Home at last.
After twenty-eight days on the road, with fifteen events stretching from New York City in the East to San Francisco in the West, I’m both exhausted from all the travel and grateful for the scores of folks who showed up to chat and to buy signed copies of my new Mulligan crime novel, Providence Rag.
The tour kicked off with a book release party at Otto Penzler’s Mysterious Bookshop in Manhattan. Fellow novelists Reed Farrel Coleman and Larry Light attended to lend their support to a fellow writer. And I got the chance to catch up with some old friends including Robert Naylor, who’d been a treasured colleague at The Associated Press.
At San Francisco’s Borderland Books, a high school girlfriend, Peggi (Simmons) Jewett, dropped by and let me take her out to dinner afterwards. And at Readmore Books in Taunton, MA, another old girlfriend, Mary Lou Harwood, was among a contingent of schoolmates from Dighton-Rehoboth Regional High.
More old pals, including high school chums Andrew Jennings and Stephen Parisi, for whom characters in the novel are named, joined the lively crowd at the Providence Public Library; and the next day Steve and I got to catch up over a great meal at Andino’s, one of the city’s finest Italian restaurants.
At The Poisoned Pen bookstore in Scottsdale, AZ, I was surprised by two old Hartford Courant colleagues, Dan Harr and Mike Kodas. Afterwards we commiserated about the sad state of the news business over drinks at a local watering hole.
In California, Steve Vessels, a fine writer I first got to know at the Abroad Writers Conference in Ireland last December, didn’t just show up at the event at Book Carnival in Orange. He picked me up at LAX, drove me to the event, and later joined me for dinner.
At Houston’s Murder by the Book, the crowed included Kit Frieden, a great editor who once worked for me at The Associated Press; her husband Phil Shook, an outstanding outdoor writer; and John Egan, who starred for the Providence College Friars before going on to a twelve-year NBA basketball career. Afterward, the four of us shared a fine meal together.
Helen O’Neill, a great writer who once worked for me at The Associated Press, showed up at Bank Square Books in Mystic, CT, for a signed book and a long conversation. And another talented former Associated Press colleague, Todd Lewan, now a budding crime novelist, joined me at Murder on the Beach in Delray Beach, FL., and for an after-event evening of food, drink, and girl-watching.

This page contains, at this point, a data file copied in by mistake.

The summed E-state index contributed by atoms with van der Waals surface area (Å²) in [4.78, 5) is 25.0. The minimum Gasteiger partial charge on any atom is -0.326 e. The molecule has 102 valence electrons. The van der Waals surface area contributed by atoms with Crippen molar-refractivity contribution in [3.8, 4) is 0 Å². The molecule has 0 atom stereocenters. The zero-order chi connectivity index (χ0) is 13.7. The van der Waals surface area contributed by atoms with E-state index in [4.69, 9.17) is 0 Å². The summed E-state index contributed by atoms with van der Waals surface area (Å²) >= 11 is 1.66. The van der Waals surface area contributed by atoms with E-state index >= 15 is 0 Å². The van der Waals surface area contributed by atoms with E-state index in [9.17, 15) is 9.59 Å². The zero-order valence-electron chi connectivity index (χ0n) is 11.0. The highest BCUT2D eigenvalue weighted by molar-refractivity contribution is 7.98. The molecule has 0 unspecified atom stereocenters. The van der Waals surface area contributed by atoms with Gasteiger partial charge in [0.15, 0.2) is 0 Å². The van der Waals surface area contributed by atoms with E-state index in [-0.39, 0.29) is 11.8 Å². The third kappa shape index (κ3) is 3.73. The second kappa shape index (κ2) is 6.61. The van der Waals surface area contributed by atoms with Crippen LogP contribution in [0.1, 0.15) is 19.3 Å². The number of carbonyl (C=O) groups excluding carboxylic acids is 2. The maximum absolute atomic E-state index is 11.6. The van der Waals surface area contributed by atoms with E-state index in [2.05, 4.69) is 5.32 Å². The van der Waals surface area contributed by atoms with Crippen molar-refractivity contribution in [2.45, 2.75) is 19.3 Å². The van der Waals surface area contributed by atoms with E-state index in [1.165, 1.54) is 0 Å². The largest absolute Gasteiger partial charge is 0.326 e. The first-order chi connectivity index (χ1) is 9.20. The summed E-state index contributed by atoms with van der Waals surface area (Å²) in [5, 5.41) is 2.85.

Mid-tour, I got a bit of a break from travelling by spending four days at Left Coast Crime, a conference that attracted about 800 crime fiction fans to Monterey, CA. Thanks to my publisher, 175
of them got free copies of Providence Rag in their conference kits. There, I got to catch up with a bunch of crime-novelist pals including Tim Hallinan, Brad Parks, Lee Goldberg, and Gar Anthony Haywood–and to meet some of the giants in the field including Marcia Muller and Sue Grafton. And old friend Garland Thompson, a poet and actor, saved me some bucks by putting me up for a few days. Even better, I got to watch him perform in a production of The Three Penny Opera.
With three book tours under my belt, I’ve learned that the most important thing about them is the opportunity to develop relationships with independent booksellers who,
if they like your books, make a point of recommending them to their customers. I’m deeply grateful to the proprietors and staffs of The Mysterious Bookshop in Manhattan; Once Upon a Crime in Minneapolis; The Seattle Mystery Bookshop; Borderland Books in San Francisco; Book Carnival in Orange, CA; The Poisoned Pen in Scottsdale, AZ; Book People in Austin; Murder by the Book in Houston; Murder on the Beach in Delray Beach, FL; Readmore Books in Taunton, MA; and Bank Square Books in Mystic, Ct.
Nearly all of these stores had orders for signed copies – up to 40 in several cases – before I even arrived. And I was thrilled that all three of my Mulligan novels were listed as “staff picks” on the shelves of Book People in Austin.
I’m also grateful to the Providence Public Library and the Maury Loontjens Memorial Library in Narragansett, R.I., where the crowds were the largest. And my thanks, too, to former Providence Mayor Vincent A. “Buddy” Cianci for the guest spot on his WPRO-radio show–and to all the other print, online, and radio journalists who provided coverage along the way.
Most of all, I must thank my publisher, Forge, a division of Macmillian, for sending me on this coast-to-coast tour. These days, publisher-funded book tours are relatively rare, so I’m lucky that the powers that be there are showing so much faith in my new book.
I hope you buy a copy of Providence Rag from an independent bookseller. You can locate one near you by clicking here, and many of them take orders online. If that’s not convenient for you, hardcover, e-book, and audio editions can also be purchased here.